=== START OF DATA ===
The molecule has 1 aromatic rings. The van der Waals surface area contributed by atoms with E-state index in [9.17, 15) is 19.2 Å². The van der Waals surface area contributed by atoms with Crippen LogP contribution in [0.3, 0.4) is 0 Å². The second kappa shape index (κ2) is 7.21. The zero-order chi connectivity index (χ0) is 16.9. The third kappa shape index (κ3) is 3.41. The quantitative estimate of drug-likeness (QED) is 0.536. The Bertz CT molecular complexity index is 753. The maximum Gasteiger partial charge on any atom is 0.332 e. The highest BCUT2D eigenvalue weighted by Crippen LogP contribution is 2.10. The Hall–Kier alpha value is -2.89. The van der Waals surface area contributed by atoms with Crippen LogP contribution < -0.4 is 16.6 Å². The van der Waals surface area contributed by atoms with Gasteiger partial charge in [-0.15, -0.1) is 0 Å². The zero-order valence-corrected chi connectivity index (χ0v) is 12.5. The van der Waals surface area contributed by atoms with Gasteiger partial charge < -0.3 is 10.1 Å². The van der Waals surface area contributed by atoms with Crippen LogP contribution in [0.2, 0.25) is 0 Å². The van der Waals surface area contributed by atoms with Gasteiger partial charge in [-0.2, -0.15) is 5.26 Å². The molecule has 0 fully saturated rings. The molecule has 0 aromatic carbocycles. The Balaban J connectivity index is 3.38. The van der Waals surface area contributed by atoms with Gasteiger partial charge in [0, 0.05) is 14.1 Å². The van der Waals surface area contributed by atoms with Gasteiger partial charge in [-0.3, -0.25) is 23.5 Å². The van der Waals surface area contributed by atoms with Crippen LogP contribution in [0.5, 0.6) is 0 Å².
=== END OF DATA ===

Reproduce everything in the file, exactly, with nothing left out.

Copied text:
The molecule has 1 aromatic rings. The van der Waals surface area contributed by atoms with E-state index in [9.17, 15) is 19.2 Å². The van der Waals surface area contributed by atoms with Crippen LogP contribution in [0.3, 0.4) is 0 Å². The second kappa shape index (κ2) is 7.21. The zero-order chi connectivity index (χ0) is 16.9. The third kappa shape index (κ3) is 3.41. The quantitative estimate of drug-likeness (QED) is 0.536. The Bertz CT molecular complexity index is 753. The maximum Gasteiger partial charge on any atom is 0.332 e. The highest BCUT2D eigenvalue weighted by Crippen LogP contribution is 2.10. The Hall–Kier alpha value is -2.89. The van der Waals surface area contributed by atoms with Crippen LogP contribution < -0.4 is 16.6 Å². The van der Waals surface area contributed by atoms with Gasteiger partial charge in [-0.15, -0.1) is 0 Å². The zero-order valence-corrected chi connectivity index (χ0v) is 12.5. The van der Waals surface area contributed by atoms with Gasteiger partial charge < -0.3 is 10.1 Å². The van der Waals surface area contributed by atoms with Crippen LogP contribution in [0.2, 0.25) is 0 Å². The van der Waals surface area contributed by atoms with Gasteiger partial charge in [-0.2, -0.15) is 5.26 Å². The molecule has 0 fully saturated rings. The molecule has 0 aromatic carbocycles. The Balaban J connectivity index is 3.38. The van der Waals surface area contributed by atoms with Gasteiger partial charge in [0, 0.05) is 14.1 Å². The van der Waals surface area contributed by atoms with Gasteiger partial charge in [-0.3, -0.25) is 23.5 Å². The van der Waals surface area contributed by atoms with Crippen LogP contribution in [0.5, 0.6) is 0 Å².